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Markstrom's injury puts pressure on Demko to show he can shine in an NHL crease

Thatcher Demko has the best opportunity of his young career to prove he can be the Canucks' long-term starter. No pressure, but his play could dictate Vancouver's playoff future.

Depending on who you ask, the Vancouver Canucks either aced the trade deadline or fell flat on their face. There's seemingly nothing in between. Canucks GM Jim Benning didn't make any big buys Monday, but he also didn't send any notable pieces out the door, electing instead to keep the core intact and set his sights on the post-season.

By the time the deadline was through, though, Monday's inaction was a secondary story in Vancouver. Instead, the headline news was an inopportune knee injury suffered by goaltender Jacob Markstrom that could sideline him for upwards of three weeks. And the timing couldn't be worse. While the Canucks currently sit in the final playoff spot in the Pacific with a two-point advantage over the Calgary Flames and Arizona Coyotes and a couple games in hand on both clubs, the battle is tight with the stretch run set to begin. 

That's what makes losing Markstrom such a blow. Statistically, he has been splendid. Among the 56 goalies with at least 20 starts this season, Markstrom’s goals-saved above average at 5-on-5 sits in a respectable 14th (6.9) and his save percentage under the same parameters ranks 18th (.925), putting him only a few points shy of cracking the top 10. Though he might not be the first choice, Markstrom has to be on the short list of Canucks MVPs. Playing behind star rookie Quinn Hughes and the inspired play of forwards such as Elias Pettersson and J.T. Miller, Markstrom has been pivotal in helping Vancouver to their spot in the standings.

But now it's going to be Thatcher Demko who is going to have to keep them there. And though he hasn't had a chance to truly showcase himself at the NHL level, with Markstrom sidelined, the timing has never been better for Demko to prove he's the goaltender of the future in Vancouver.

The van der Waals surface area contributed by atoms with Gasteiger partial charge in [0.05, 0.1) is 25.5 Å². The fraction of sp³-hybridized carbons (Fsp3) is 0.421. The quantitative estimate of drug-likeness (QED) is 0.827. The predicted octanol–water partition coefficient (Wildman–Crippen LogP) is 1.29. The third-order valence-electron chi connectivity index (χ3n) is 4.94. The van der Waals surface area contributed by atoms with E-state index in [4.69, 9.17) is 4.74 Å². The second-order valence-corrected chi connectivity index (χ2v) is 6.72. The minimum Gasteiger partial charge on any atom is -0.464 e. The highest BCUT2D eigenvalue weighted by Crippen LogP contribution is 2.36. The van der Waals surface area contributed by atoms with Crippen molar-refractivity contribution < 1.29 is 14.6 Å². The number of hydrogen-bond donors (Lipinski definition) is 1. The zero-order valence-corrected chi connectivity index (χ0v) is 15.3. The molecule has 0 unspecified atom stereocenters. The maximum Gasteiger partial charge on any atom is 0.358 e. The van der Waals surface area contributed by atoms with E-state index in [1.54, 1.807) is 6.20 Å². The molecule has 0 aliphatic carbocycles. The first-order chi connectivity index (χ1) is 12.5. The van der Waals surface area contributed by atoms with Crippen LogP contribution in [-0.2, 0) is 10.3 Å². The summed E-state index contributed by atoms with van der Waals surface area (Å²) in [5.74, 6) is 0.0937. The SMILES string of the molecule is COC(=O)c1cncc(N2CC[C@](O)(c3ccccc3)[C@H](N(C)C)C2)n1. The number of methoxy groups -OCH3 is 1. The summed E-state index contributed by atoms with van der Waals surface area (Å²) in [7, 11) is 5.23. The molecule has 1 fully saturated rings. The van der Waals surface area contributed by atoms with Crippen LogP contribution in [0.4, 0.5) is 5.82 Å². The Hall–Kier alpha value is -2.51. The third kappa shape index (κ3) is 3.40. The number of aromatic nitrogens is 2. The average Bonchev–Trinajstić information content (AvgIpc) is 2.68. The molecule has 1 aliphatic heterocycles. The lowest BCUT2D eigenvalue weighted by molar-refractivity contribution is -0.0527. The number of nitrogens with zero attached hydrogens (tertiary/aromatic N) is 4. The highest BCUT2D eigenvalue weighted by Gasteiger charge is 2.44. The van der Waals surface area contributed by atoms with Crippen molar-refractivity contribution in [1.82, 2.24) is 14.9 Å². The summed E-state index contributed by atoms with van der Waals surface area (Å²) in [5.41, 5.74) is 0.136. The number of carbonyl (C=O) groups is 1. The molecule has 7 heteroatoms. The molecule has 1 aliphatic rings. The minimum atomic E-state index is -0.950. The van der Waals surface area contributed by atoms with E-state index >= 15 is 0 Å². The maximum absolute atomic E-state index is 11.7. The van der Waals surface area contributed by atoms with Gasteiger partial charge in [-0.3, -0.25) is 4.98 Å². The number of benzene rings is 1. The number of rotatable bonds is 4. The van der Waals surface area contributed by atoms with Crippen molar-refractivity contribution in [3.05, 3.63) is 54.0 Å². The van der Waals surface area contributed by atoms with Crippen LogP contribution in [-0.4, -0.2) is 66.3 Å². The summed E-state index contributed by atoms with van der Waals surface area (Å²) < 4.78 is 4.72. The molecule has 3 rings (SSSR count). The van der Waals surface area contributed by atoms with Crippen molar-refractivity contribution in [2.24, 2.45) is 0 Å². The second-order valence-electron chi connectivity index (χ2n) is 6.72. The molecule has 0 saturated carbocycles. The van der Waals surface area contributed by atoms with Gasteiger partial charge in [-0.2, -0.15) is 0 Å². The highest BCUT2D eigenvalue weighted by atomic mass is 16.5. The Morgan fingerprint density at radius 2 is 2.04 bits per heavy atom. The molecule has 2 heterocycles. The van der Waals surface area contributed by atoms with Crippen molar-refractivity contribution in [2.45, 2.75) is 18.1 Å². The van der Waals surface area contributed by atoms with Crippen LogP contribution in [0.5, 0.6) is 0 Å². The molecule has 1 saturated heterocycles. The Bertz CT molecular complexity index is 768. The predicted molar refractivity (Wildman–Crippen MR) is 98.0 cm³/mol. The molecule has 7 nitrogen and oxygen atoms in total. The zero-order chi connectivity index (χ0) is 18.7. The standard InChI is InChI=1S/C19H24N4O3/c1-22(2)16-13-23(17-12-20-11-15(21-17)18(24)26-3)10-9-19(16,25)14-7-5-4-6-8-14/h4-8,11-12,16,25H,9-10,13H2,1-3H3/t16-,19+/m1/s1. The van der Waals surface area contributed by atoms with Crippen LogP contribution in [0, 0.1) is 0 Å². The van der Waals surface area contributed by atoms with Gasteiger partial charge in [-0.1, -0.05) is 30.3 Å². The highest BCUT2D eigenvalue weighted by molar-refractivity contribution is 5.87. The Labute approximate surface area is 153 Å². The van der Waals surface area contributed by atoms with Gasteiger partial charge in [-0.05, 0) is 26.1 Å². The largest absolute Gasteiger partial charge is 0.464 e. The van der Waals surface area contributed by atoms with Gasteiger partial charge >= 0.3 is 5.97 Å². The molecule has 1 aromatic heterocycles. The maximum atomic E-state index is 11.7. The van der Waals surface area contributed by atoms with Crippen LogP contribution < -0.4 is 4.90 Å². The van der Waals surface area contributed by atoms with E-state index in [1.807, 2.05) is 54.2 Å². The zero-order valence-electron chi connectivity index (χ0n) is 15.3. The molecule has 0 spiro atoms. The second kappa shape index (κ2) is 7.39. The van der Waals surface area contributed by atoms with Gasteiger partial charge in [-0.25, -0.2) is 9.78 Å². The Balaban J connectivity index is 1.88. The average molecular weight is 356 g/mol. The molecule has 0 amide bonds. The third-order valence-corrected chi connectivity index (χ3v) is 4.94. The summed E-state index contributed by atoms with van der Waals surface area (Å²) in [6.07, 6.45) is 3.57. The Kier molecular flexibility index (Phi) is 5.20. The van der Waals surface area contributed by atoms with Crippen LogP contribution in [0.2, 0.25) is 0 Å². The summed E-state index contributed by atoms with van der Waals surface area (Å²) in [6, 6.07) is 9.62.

Selected 36th overall by the Canucks in 2014, Demko has taken his time to get to the NHL, first finishing up his time at Boston College, where he was named top NCAA goaltender in 2015-16, and spending three campaigns in the AHL before making the full-time move to Vancouver this season. He's been equal to the task as a backup netminder throughout the campaign, too. But assuming Markstrom is sidelined for a few weeks, all of the weight is about to be placed upon the shoulders of a goaltender who has played just seven games since Jan. 1 and has only started consecutive games on three occasions this season. It's new territory for the 24-year-old. And though Louis Domingue was acquired Monday from the New Jersey Devils to help bolster the Canucks' crease, it's Demko who has the keys to the crease.

When compared to Markstrom statistically, the numbers aren't glowing. Demko is more a mid-pack keeper. Among the aforementioned cluster of 56 goaltenders, Demko's minus-1.30 GSAA and .916 SP at 5-on-5 both rank 32nd, the latter nine back of Markstrom. Digging a little deeper, though, there's a suggestion Demko is ready for the challenge. He has only played in 20 games this season, but his 66.7 quality starts percentage is sixth among goalies with at least that many starts. That puts him among Vezina Trophy contenders such as Tuukka Rask and Tristan Jarry. That's saying something. 

Of course, Demko has room to boost his numbers, and there's no time like the present. Markstrom, 30, is set to hit the open market and is easily one of the most desirable pending unrestricted free agent goaltenders. Ideally, the Canucks would retain the Markstrom-Demko duo, but with the expansion draft on the horizon, signing Markstrom past next season would leave one netminder or the other vulnerable come the Seattle expansion draft. This is Demko's opportunity to make Vancouver's decision for them and potentially take the post-season starter selection out of coach Travis Green's hands. If Demko plays well enough, even channels his inner Jordan Binnington and helps the Canucks climb the Western Conference standings, Markstrom might have a tough time stealing the crease back.

This is a challenging situation for the Canucks and not the circumstances under which they wanted to hand Demko the reins. But he has them as a result of Markstrom's injury. And if Demko wants to stake his claim to the blue paint in Vancouver, this is his chance to do so.

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